Florence is a must-see bucket list city for any art lover, but its delights reach far beyond the museums and galleries. According to some, the city itself is a piece of art. Have you heard of Stendhal syndrome, that supposed illness that causes sufferers to grow faint at the sight of great beauty? It also goes by the name “Florence syndrome,” as it was first coined after 19th century visitors to Florence were overcome.
Florence is a must-see city for any art lover, but its delights reach far beyond the museums and galleries. According to some, the city itself is a piece of art. Have you heard of Stendhal syndrome, that supposed illness that causes sufferers to grow faint at the sight of great beauty? It also goes by the name “Florence syndrome,” as it was first coined after 19th century visitors to Florence were overcome.
These days, you’re just as likely to see unbalanced tourists stumbling through the city on a pub crawl as you are visitors taken aback by the sheer volume of art Florence holds, but whichever side draws you more Florence is one of the big three stops in a tour of Italy.
There’s some basic visitor information for Florence on this page, and there is also quite a bit more information in other articles on the site.
Where to Stay in Florence
Florence is one of those cities that’s busy year-round between foreign tourists and Italian visitors, so it’s crammed with accommodation options – but it’s still a good idea to do a little research about where in the city you want to stay and what you’ll get for your money.
Luckily, the historic center of Florence is easily walkable – so as long as you stay in the center you’ll be able to get to all the main sights on foot.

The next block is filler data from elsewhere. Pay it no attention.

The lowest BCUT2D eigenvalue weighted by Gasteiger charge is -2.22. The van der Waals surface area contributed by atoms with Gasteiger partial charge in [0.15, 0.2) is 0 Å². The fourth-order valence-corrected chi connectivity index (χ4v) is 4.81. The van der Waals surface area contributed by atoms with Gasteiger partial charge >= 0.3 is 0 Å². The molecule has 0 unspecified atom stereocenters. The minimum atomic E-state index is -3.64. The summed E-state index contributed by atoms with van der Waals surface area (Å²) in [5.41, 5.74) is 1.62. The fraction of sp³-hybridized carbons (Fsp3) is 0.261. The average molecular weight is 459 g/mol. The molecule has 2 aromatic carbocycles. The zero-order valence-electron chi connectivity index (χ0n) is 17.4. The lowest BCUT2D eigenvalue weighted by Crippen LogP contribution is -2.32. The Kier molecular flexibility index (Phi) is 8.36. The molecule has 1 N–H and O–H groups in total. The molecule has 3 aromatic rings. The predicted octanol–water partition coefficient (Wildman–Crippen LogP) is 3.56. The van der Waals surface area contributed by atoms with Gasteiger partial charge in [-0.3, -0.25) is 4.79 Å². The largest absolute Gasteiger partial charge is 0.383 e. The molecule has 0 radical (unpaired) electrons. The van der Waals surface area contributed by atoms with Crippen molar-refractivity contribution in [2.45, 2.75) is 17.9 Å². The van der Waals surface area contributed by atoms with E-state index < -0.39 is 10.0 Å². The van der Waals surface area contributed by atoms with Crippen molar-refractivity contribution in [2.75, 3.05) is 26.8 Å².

What to Do in Florence
Even with a few solid days in Florence, it pays to organize your time wisely. This is a busy Italian city, full of Italians as well as tourists, and the main tourist sights are some of the biggest in the entire country. Lines can be prohibitively long, and many of the indoor sights are small enough that you could be looking at the backs of people’s heads as much as you are looking at art. These articles will help you figure out what to see and do in Florence, as well as how to avoid the long lines.
And as I said at the outset, although the emphasis in Florence is typically on the art in the city, there are non-artsy things to see and do in Florence. Two of the non-art things Florence is most famous for – and that I think are well worth some of your time in the city – involve eating and shopping.
While Milan and Rome may be more well-known for their high-end shopping opportunities, Florence is home to a couple of outdoor leather markets that are fun to explore even if you aren’t in the market to buy anything. The entire region is known for its leather work, so you’ll find purses, belts, jackets, shoes and just about anything else you can imagine leather being made into (leather garbage pail, anyone?) in the city’s shops and the outdoor markets. In the markets, prices are more flexible, so don’t be afraid to haggle a bit. For the regular shops, sale periods are scheduled and happen a few times a year – thankfully, one of them is right in the middle of the peak summer season, so you might see the word “Saldi” in many a store window. That just means “Sale,” so have fun.
And although you’ll find gelato shops all over Italy, many consider gelato in Florence to be the best in the country. You may or may not agree with that sentiment, but I still encourage you to sample liberally while you’re in the city. After all, you can’t weigh in on a “best gelato in Italy” conversation unless you’ve eaten gelato in Florence.
While I doubt that Florence would make anyone feel faint these days, there is no question that this city can overwhelm even the most prepared traveler with the sheer number of “must-see” sights. Will you be able to fit it all in? Probably not. In fact, if you do, and you’re only in the city for a few days, I want to know your secret. No, the vast majority of you will either have to be content with what you have time to see, or plan a return trip. I recommend the latter.